Humahuaca (Spanish pronunciation: [umaˈwaka]) is a city in the province of Jujuy, Argentina. It has 11,369 inhabitants as per the 2001 census [INDEC], and is the principal town (seat) of the Department of Humahuaca. The city is widely known for its location at the Quebrada de Humahuaca, a long valley east of the central Andean Altiplano.
Restaurants in Humahuaca
5 based on 850 reviews
But the drive if you are in a standard small manual rental car is long and requires care. Guidebooks and locals tell you it is a 40 minute drive. For us it was closer to 90 minutes and the final 30 minutes was winding up to 4300 meters in 2nd gear pretty much all the way. Not fun. BUT it is an amazing place. We were there at about 3.30pm in summer. Seemed about the perfect time. Drive back (downhill) is easier.
4.5 based on 1 reviews
The valley contains numerous archaeological remains of pre-Columbian settlements.
4 based on 477 reviews
This splendid amalgam of indigenous and colonial bronze sculpture stands on a small hill facing the main square of the town. Accessed by climbing a staircase of around 150 steps, it is a 70 ton piece of bronze depicting a jubilant native chieftain (opinions differ on who exactly is represented here) announcing the news of the nation’s final victory in the battle for freedom. Below, a large frieze describes a crouching crowd exhibiting their joy at the outcome. At the top, the monument blends into the hill that is dramatically pierced by large cacti that seem to have symbolically sprung up from the earth to join the celebration. It is a uniquely individual work of art that expresses the emotional language of the region, and I am astonished at some of the criticism leveled against it by other reviewers.
4 based on 199 reviews
Se encuentra frente a la plaza principal y al Cabildo. Se comenzó a construir en el año 1631 y se terminó en 1634. Con muros de adobe muy anchos y una gran riqueza en su interior, donde podemos encontrar una serie de pinturas de origen cuzqueño. Nosotros entramos después de las 12 hs. y hay una persona que se encarga de dar una explicación muy buena de todos los detalles de la Iglesia. No se permiten sacar fotos en su interior. Al salir no se pierdan la sala donde están todos los mantos de la Virgen. También hay baños públicos, al costado de un jardín muy bonito, con rosas y un cactus gigante.
4 based on 121 reviews
According to the Humahuaca bus station map, the tourist information office is opposite the church. We find the church easily enough, but it is totally upstaged by the building on the opposite side of the plaza, the Cabildo de Humahuaca, which at first glance doesn't appear to be the tourist office. It’s a curious mixture of styles, with arched windows, wrought iron gratings, balcony ironwork and a clock tower, the upper stone walls painted white. It wouldn't be out of place in the middle of Barcelona. But then I spot a guy standing at a portable table in the shade, a hand painted sign reads: Asistencia Turistica, Sevicious, Services.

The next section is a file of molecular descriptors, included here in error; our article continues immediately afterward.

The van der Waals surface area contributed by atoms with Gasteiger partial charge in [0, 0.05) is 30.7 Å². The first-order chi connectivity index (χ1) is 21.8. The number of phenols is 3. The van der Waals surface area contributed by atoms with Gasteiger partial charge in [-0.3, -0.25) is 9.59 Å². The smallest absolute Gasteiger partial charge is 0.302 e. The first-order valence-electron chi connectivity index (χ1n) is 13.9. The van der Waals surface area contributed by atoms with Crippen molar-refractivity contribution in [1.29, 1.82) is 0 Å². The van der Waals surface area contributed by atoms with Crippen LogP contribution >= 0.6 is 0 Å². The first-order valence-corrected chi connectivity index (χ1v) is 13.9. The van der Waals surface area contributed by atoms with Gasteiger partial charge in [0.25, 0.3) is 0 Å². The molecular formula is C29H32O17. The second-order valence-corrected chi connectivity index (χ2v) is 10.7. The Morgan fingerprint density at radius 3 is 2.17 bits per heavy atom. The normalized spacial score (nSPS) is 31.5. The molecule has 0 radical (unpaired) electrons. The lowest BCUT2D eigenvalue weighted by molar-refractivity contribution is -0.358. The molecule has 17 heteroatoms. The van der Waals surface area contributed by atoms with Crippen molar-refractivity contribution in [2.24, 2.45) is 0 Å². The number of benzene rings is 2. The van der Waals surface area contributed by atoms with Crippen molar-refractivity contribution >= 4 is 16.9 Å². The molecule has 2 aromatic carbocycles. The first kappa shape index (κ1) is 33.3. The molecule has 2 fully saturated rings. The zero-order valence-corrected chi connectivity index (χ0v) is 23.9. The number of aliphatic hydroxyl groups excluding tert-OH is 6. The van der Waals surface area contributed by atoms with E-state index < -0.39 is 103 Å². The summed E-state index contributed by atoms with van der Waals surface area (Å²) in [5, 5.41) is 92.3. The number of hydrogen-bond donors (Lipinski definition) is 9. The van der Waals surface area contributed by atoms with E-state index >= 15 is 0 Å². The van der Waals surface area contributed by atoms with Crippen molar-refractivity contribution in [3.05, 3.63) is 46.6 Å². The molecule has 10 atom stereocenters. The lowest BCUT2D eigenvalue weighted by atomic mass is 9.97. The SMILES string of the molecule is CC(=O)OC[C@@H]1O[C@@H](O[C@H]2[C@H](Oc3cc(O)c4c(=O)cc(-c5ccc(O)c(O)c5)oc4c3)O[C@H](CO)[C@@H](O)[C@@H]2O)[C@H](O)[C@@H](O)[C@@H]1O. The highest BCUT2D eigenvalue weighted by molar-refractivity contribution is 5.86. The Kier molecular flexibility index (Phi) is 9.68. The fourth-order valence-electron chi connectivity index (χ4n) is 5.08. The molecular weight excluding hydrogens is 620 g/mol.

He is Julio, about fifty years old and has thick mass of greying black hair tied into a ponytail. He tells me he was a shepherd from the age of seven, but when his daughter was born he wanted better for her. He used to stand with her at the roadside and wave at the tourist busses passing by. He was interested to hear all the different languages. He moved his family to Humahuaca, worked at various jobs, learnt to speak English, and eventually became the tourist information office in Humahuaca.
4 based on 108 reviews
Humahuaca is a pueblo in the Humahuaca Valley, 10,000 feet above sea level. Many Bolivian immigrants sell traditional Andean crafts and coca leaves. The architecture, adobe houses, street lamps and cobblestone streets are all from another time. The ancestral customs continue here.
The historic Cabildo building (town hall) is the home of the main tourist attraction. There is a stellar performance by San Francisco Solano, a mechanical statue with waving arms that blesses the audience of tourists and locals every day at noon. It comes complete with music blaring from the nearby Church of the Candelaria..
For more info and photos go to http://havefunflysafe.com/2013/08/18/things-i-have-learned-in-jujuy-argentina/
4 based on 30 reviews
This shop is hard to miss on the main road, there are Llama outside that you can feed and get up close and personal with and take photos.
4 based on 26 reviews
One of the few restaurants open in this ski town which must buzz in the snow. Rather quaint Spanish take on Swiss architecture with stunning mountain backdrop.
Fairly limited verbal menu which is difficult but with a good deal of guesswork, you hope to get what you want. So much easier to see a foreign language written down.
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